Transport truck roaring by Fenton Lake
Fenton is a narrow lake, especially by the campsite (there is only one site), which means your view of the sky is mostly obstructed. The bigger problem is that the highway is aligned parallel to it, with traffic clearly audible from any site, especially the big rigs. Late at night, when the traffic dies down and the fire is crackling, you can nearly ignore it. The highway noise was mostly gone by 10pm, and I could still hear the sound of a duck taking off on the other side of the lake. But if you're trying to get some peace and pretend like you're actually in the deep woods, Fenton Lake is a bummer. I had a hard time finding a flat spot for the tent. Plus, the site itself isn't terribly scenic, but did have a beautiful old pine tree out front.

Not much beats a big stack of firewood
with an hour to spare before dusk
But it's not all bad news. For the anglers - the fish were constantly jumping 2 hours before sunset so I
think you might have some luck there. For the swimmers, the water was calm and warm, so you might enjoy a dip. For the campfire aficionados, there is so much firewood around the site. As well, there are beautiful hills surrounding the lake. Other than the highway, the lake is very peaceful (cause you'll be the only person on it). Important to note that interior sites are not reservable in Superior PP,  but they are mostly available due to low attendance.



Fenton Lake Canoe Route Map Lake Superior Provincial Park
Canoe route map for Fenton Lake -
erected during Ontario Parks' glory days
Some pointers from the MNR









Saturday, March 26, 2016

Review: Pickerel Lake, Quetico Provincial Park

Location: 2 hrs West of Thunder Bay
Website: Friends or Ontario Park
Map: Google
Camping Facilities: Backcountry (Wilderness)
Grade: A+
Stargazing: Didn't have the good fortune, but probably pretty good
Summary: Wish I had more time...
Thoughts: I remember the first time I heard about Quetico, back in 2001, calling up the Ontario Parks reservation line and being told that "a $100 deposit was necessary for any bookings" in the park. I remember thinking "Where? Why?". It seemed odd that this random park needed an arbitrary deposit fee, but there must have been a good reason. That reason is still a mystery, mainly because I've never bothered to ask anyone up until this point. But I did look up the park to see what all the fuss was about and it is an enchanting concept: imagine a park that's about half the size of Algonquin park, where logging activities are strictly forbidden (i.e., no false vistas for the paddling thoroughfares like those found in Algonquin), where motorboats are not welcome, where the current natural state is preserved in perpetuity, where there are no grandfathered resorts in the interior, where the campsites are unmarked, where the portages are unsigned, and where you can cross the Canadian-American border by canoe. It all sounds like what a backcountry park should be. But this is one of the few in the park system where all this is true.

The call of a calm bay is hard to resist on Pickerel...
I had myself one night to check out Quetico. One night - 400,000ha. Needless to say, you can't even scratch the surface. And it had to be somewhere that wouldn't crush us in our attempt to access the park in the midst of a fierce late-summer storm. Plus it had to be a reasonable drive from Thunder Bay. It's limiting, to be sure, and our first pick (Baptism Creek - a fitting name for one's first foray into the park) was not taking any new campers that night. So we took the next best thing in Pickerel Lake. It's a 30-minute drive off the Trans-Canada, down a pretty sketchy road, till you're finally at the Pickerel Lake parking lot. Then you have to do a long 500m portage. I say "long" because it's one of those ones that feels a lot longer than what's marked for some reason. It's narrow and rocky, plus I found some folks on the trail less than respectful of portage etiquette (the person with the canoe on their head has right of way people). It's also pretty mucky, but staff do their best to keep your boots clean with some boardwalks. Note: there is no park office on this road, so you'll have to check in at the park pavilion / car campground. It's probably worthwhile stopping for in itself, one of the nicer park gatehouses I've seen. Nice facilities too.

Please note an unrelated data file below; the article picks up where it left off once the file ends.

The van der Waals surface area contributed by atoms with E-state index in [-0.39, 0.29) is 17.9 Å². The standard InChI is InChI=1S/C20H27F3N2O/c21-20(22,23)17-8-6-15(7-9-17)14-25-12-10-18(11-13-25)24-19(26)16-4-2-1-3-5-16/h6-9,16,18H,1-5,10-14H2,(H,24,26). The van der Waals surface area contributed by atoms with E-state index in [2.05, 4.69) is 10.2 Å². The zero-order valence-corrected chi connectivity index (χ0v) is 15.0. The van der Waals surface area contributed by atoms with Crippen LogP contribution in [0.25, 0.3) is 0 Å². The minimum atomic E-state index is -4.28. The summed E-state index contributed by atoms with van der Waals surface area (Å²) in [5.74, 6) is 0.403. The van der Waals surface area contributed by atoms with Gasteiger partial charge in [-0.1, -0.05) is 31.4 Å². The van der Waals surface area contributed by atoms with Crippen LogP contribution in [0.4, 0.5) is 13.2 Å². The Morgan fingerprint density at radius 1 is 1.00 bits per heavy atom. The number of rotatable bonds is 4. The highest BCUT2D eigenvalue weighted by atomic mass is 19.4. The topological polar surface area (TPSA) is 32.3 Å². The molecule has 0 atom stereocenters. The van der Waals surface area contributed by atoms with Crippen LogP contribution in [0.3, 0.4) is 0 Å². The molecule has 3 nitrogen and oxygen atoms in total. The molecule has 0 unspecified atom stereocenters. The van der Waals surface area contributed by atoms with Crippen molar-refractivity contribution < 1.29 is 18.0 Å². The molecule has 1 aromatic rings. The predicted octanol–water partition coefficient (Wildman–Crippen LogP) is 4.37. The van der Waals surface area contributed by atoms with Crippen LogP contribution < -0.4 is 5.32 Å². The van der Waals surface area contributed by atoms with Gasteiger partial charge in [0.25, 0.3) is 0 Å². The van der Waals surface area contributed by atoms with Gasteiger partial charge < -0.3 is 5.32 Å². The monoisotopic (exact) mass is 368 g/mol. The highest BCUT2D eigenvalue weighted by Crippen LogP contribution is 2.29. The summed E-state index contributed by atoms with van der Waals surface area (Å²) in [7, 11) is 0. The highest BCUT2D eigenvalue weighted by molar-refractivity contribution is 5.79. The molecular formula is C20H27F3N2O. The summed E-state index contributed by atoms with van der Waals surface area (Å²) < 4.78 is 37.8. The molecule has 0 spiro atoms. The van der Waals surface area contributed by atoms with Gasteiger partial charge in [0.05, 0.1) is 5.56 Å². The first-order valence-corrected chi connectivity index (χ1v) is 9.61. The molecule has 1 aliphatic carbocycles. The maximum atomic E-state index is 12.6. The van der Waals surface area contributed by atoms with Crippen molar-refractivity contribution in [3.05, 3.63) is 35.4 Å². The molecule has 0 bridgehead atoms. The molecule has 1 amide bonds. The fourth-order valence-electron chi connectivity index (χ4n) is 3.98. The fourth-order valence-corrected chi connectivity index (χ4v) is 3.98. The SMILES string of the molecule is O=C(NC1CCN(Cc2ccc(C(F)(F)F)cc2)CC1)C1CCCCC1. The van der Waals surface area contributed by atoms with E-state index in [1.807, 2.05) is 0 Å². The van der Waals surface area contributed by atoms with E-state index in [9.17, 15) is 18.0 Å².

A panorama of Pickerel
Pickerel Lake is a monstrous, wind-whipping East-West lake. All the canoeists we met on the lake were raring to go and we all smelt a whiff of competition in the air as the sites are first-come first-served. More so than in the Algonquin or Killarney spirit, because there's no guarantee a good, clear campsite will be waiting for you (at least in those other parks, you book a spot on Big Crow Lake, you know you have a spot on Big Crow Lake). There a quota systems in place which limit the number of people in the backcountry, so there's probably no reason to worry that you won't find anything good; plus seeing as you can technically camp anywhere, well, all  you need to find is an open flat-ish piece of ground.

We set off into strong gusts that nearly swamped us in the first 15 minutes and slowed our progress to a crawl as we tried to make our way east into the Lake. Our fellow canoeists were off to the races, everybody seemed to know what they were doing and where they were headed. We fell to the back of the pack and quickly realised that if we wanted to enjoy what there was to enjoy of the day, we had to take the first campsite that we could get. After two false stops (they looked like sites from the water, but on shore they were not worth unloading for), we found a keeper. And it was a pretty nice one to be sure, but that's the trick of unmarked campsites - you never know where the next one is and if it might be a bit better.